Picture this: You’re sitting on the beach, sand between your toes, and a laptop on the edge of your lounge chair. You’ve been sending emails from this spot all day.

Does this sound like paradise? Well, it’s a real possibility in today’s world. With the internet, remote working opportunities, and personal storage options, this dream can be a reality. 

If you’re wondering how to work remotely and travel or how to become a digital nomad, this guide is for you. 


While working and traveling isn’t an overcomplicated affair, there’s more to it than picking up and leaving town. From Costa Rica to Casablanca, no digital nomad is ready without these work-and-travel essentials.

1. A Remote Job

Your first requirement is a job that allows you to work remotely. With the COVID-19 pandemic changing work culture, more and more jobs may offer remote possibilities, making the work-travel lifestyle more attainable than ever. For many jobs, as long as there is an internet connection, you can do your work anywhere. 

Full-time remote work is an option, although you’ll probably want to stay in or near your office’s time zone to avoid working overnight. This type of digital nomad lifestyle is best for van life or travel within North America.

Part-time and freelance jobs add another level of flexibility. The ability to choose your own hours, hourly rate and projects is an advantage when you want to explore. For those looking to see all kinds of new places, freelance work is ideal.

2. A Laptop

You may have considered the possibility of working strictly from a smartphone or tablet. While this may work for certain small freelance opportunities—a laptop is ideal for larger, more hands-on projects. A full-size keyboard, a wireless mouse, and some noise-canceling headphones can ensure your remote work arsenal is optimized for any work opportunity you encounter during your work-travel.

If you’re traveling in a van, RV, or bus, consider allocating resources to a built-in office space. There are plenty of DIY tricks to creating a simple yet robust portable workspace. 

With your laptop, workspace, and work arsenal, you can minimize distractions and maximize time spent on leisurely travel.

3. A SIM Card

Depending on where you are, reliable internet can be scarce. SIM cards are often as cheap as $5-10 per month and allow you to complete some work on buses and trains, too. Plus, a SIM card facilitates communication with your coworkers and your loved ones back home.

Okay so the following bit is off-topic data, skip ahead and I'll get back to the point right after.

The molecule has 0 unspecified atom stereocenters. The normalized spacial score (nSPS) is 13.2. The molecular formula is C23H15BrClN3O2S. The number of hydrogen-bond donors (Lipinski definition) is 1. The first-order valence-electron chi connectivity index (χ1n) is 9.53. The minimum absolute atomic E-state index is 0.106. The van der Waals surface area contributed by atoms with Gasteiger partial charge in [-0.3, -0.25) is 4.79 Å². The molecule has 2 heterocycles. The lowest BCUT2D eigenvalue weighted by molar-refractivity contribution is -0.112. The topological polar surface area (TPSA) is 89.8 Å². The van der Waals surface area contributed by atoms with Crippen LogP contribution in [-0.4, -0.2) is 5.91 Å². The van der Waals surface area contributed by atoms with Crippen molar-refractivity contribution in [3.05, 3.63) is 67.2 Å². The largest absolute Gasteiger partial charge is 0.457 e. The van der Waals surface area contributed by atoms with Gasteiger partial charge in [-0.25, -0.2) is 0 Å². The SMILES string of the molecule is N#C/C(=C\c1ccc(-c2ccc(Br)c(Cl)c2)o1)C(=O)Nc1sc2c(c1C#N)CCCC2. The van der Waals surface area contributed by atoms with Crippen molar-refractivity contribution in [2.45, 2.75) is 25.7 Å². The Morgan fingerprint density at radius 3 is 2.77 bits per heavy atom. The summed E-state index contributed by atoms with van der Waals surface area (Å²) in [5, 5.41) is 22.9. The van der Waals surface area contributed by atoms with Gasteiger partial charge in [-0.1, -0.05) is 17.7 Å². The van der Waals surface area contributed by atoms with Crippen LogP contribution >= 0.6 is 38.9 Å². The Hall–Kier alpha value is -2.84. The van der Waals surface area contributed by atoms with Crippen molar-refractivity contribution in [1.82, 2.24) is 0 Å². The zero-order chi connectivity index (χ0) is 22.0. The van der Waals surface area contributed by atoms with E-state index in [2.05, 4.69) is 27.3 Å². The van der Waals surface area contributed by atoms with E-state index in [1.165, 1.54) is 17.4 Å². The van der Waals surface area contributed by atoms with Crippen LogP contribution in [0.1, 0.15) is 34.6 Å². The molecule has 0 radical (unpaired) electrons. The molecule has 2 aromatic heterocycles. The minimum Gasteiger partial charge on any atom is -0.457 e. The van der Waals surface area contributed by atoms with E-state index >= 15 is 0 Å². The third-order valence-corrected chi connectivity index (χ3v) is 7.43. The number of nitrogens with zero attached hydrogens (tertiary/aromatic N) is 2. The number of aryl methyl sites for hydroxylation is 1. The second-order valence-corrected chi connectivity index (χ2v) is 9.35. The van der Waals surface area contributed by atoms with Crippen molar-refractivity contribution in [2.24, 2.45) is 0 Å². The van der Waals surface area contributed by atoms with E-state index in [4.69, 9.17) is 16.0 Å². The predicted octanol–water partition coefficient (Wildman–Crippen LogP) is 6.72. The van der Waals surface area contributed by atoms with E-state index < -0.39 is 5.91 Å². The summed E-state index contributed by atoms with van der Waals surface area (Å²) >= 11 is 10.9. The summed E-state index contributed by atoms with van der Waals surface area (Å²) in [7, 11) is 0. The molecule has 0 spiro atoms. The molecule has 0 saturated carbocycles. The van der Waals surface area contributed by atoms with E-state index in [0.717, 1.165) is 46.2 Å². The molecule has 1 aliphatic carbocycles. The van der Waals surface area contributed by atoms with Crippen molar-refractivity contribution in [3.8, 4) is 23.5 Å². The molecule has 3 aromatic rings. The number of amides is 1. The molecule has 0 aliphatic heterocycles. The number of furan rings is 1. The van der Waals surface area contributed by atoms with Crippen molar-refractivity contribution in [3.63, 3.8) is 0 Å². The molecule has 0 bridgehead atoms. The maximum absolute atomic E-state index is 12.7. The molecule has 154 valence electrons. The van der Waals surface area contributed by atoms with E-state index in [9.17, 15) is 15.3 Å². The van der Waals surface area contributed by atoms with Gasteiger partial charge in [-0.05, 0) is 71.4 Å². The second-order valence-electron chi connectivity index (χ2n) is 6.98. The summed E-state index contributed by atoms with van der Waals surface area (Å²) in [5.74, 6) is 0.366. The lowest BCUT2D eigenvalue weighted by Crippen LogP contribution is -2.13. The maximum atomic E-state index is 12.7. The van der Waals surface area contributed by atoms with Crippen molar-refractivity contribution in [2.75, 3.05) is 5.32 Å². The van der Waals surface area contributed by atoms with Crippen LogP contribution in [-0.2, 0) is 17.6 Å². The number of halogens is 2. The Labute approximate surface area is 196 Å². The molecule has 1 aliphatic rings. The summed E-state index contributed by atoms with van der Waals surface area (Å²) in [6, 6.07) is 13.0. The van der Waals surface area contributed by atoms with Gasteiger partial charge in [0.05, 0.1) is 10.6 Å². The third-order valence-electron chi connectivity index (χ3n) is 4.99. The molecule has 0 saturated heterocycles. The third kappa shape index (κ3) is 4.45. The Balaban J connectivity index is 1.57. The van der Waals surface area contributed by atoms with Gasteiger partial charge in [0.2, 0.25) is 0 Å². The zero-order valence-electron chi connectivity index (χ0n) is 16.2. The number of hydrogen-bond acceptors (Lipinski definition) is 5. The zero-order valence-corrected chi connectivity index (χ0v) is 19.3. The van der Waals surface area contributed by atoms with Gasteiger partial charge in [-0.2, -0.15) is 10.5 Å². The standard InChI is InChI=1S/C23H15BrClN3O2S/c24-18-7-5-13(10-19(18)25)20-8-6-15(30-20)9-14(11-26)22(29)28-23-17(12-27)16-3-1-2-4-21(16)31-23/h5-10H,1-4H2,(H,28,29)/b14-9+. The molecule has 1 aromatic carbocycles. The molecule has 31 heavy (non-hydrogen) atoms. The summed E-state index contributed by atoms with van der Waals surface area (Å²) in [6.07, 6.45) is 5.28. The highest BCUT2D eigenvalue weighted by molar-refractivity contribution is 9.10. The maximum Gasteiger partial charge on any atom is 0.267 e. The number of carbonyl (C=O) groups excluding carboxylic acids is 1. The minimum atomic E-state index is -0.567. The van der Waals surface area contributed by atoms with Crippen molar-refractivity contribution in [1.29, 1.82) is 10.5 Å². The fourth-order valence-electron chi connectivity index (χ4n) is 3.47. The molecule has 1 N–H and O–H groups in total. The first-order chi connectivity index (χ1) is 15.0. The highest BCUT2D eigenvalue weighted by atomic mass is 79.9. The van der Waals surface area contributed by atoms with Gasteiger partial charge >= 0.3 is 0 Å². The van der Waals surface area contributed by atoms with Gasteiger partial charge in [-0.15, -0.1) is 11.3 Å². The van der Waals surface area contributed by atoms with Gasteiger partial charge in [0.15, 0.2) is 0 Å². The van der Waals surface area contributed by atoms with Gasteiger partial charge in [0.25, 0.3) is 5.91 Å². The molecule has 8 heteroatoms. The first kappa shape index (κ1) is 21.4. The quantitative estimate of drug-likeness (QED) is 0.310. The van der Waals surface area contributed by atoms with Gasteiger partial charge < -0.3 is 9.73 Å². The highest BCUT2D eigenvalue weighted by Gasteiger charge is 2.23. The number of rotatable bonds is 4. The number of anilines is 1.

You can typically pick one up at the airport when you land or head into town for slightly better deals.

4. A Storage Unit Back Home

Unless you plan to move abroad indefinitely, you’ll likely be returning home at some point. While you may not want to pay for a vacant apartment during the time you spend overseas, you’ll undoubtedly want to keep your cherished keepsakes.

A self-storage unit is an inexpensive way to give yourself peace of mind while you’re away. And you’ll be glad all of your stuff is safe and in one convenient place when you return.

5. An Adventurous Spirit

The digital nomad life is full of twists and turns, and you need to keep an open mind to pull off a successful working holiday. WiFi will go down; trains will be late; ordering food in a foreign language can be stressful.

Our advice? Take it in stride—it’s all part of the experience. 

Remember why you decided to leave your desk in the first place and enjoy the culture wherever you wind up.

Other Considerations for Working While Traveling

Besides the necessities listed above, there are a few other aspects of being a remote worker that you should keep in mind.


If you plan to travel outside of the U.S., be sure to look into visa requirements for foreign countries. Americans are lucky—the U.S. passport is one of the most accepted visas in the world. U.S. citizens can visit over 100 countries either visa-free or with a visa on arrival, and working remotely for a U.S. company means you can enter on a tourist visa.

With that in mind, most countries limit the amount of time you can spend within their borders—even those that don’t require a visa. Make sure you know how long you have, as overstaying your visa can have serious consequences.

Passive Income

If you can find a stream of passive income while you travel, you’ll have more time to spend exploring, meeting new people, and experiencing other cultures.

Here are some different ways you can generate passive income while traveling:

  • Rent out your home or car while away
  • Utilize affiliate marketing if you have a blog
  • Invest in a company that pays dividends

Coworking Spaces

Life as a remote employee can become lonely month after month. Coworking spaces provide the social aspect of an office space without the routine.

Look for coffee shops and coworking spots to connect with like-minded freelancers. They might even be able to show you around town.

Remember to Breathe and Slow Down

Visiting a new country or continent is exciting. The temptation to change cities every three days is powerful. Because you’ll be spending some of your time working, you’ll probably want at least a week in each place to really get a feel for it.

Make sure you take time to relax and see the sights as well. And if you fall in love with a location, consider a short-term rental and stay for a month or two.

Storage Solutions for the Nomadic Lifestyle

Whether you plan to work from your RV or a café in Greece, you’ll want somewhere to store your personal belongings. Paying for an empty home or condo doesn’t make financial sense; renting a storage unit does.

At Price Self Storage, we understand the needs of the digital nomad. Let us store your stuff so you can spread your wings. We offer a large variety of units in different storage sizes. Give us a call today—we’d love to hear about your plans.

Passport Index. United States of America Passport Dashboard.https://www.passportindex.org/passport/united-states-of-america/